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Aerial Spraying Illegal Says Report Campaigners

MEDIA RELEASE
October 21st 2004 - For Immediate Release

Aerial spraying illegal says Report Campaigners call for an urgent public inquiry

Campaigners fighting to prevent further aerial spraying in the five year old Painted Apple Moth eradication attempt in West Auckland, accuse the Ministry of Agriculture and Forestry (MAF) of deliberately breaking the law.

An urgent Report to the Government from the PAM Community Network details serious allegations about the legality and implications of Ministry actions.

Hana Blackmore, author of the report, says the evidence uncovered of MAF's calculated evasion of compliance with both the Biosecurity Act and the Resource Management Act (RMA) to continue a two year aerial spraying programme, exposes the contempt in which MAF hold the law.

"Even more worrying", says Hana, "it also exposes the contempt MAF have for any process of public consultation and for the health and wellbeing of the people of Auckland".

"Over the past two years there have been numerous calls for parliamentary and public inquiries, investigations or reviews into the adverse and unforeseen effects of the PAM programme."

"All such requests have been rejected or ignored whether they have come from respected scientists, community advocates or politicians. We believe that nothing short of a full Public Inquiry is now acceptable."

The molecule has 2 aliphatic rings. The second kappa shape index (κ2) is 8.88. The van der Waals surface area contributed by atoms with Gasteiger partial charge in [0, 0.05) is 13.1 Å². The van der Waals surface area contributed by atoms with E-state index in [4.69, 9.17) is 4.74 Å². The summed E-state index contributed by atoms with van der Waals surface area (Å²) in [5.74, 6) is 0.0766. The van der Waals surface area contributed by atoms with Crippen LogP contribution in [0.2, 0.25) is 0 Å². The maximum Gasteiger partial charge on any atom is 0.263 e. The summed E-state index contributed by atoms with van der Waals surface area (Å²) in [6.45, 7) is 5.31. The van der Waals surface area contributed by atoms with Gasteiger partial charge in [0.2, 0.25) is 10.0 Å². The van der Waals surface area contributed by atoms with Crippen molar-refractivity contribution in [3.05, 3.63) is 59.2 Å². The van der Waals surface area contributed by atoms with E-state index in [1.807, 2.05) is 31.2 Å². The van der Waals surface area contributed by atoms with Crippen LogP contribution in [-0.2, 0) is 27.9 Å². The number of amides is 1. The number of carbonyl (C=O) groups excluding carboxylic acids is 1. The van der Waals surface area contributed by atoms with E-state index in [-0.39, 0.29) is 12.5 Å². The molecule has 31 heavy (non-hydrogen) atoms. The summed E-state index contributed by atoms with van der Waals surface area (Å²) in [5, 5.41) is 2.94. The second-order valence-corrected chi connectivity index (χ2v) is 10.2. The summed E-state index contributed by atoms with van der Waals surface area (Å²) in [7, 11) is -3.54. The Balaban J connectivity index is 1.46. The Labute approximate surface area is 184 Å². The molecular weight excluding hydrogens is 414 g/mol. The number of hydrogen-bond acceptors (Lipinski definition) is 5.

In the meantime the Report calls on the government to give an absolute guarantee of no further aerial spraying, comply with the legal requirements of the Biosecurity Act, and enter into immediate consultation with the Auckland Regional Council regarding implementation of the RMA provisions.

The Network is also calling on the Government to investigate and set up an independent body to review, mediate and settle all compensation claims arising from the PAM Programme.

The Report accuses MAF of operating a fraudulent and unattainable compensation system which appears designed to exclude all and every claim as not falling within the 'rules' of reimbursement or compensation. This is highlighted by the fact the Biosecurity Act can only deal with damage to property, or loss due to restriction on movement of goods.

"We believe the current compensation system is totally unjust," says Hana. "The patent failure to meet the unique needs of the case only emphasises the reality of a programme without precedent. None of this was envisaged when the Biosecurity Act was drawn up."

Hana said today that a public inquiry cannot come too fast for the people of West Auckland. "It is indefensible that their only compensation for 'protecting' the rest of New Zealand would seem to be the thanks of the Government for their two and a half year's "patience".

ENDS


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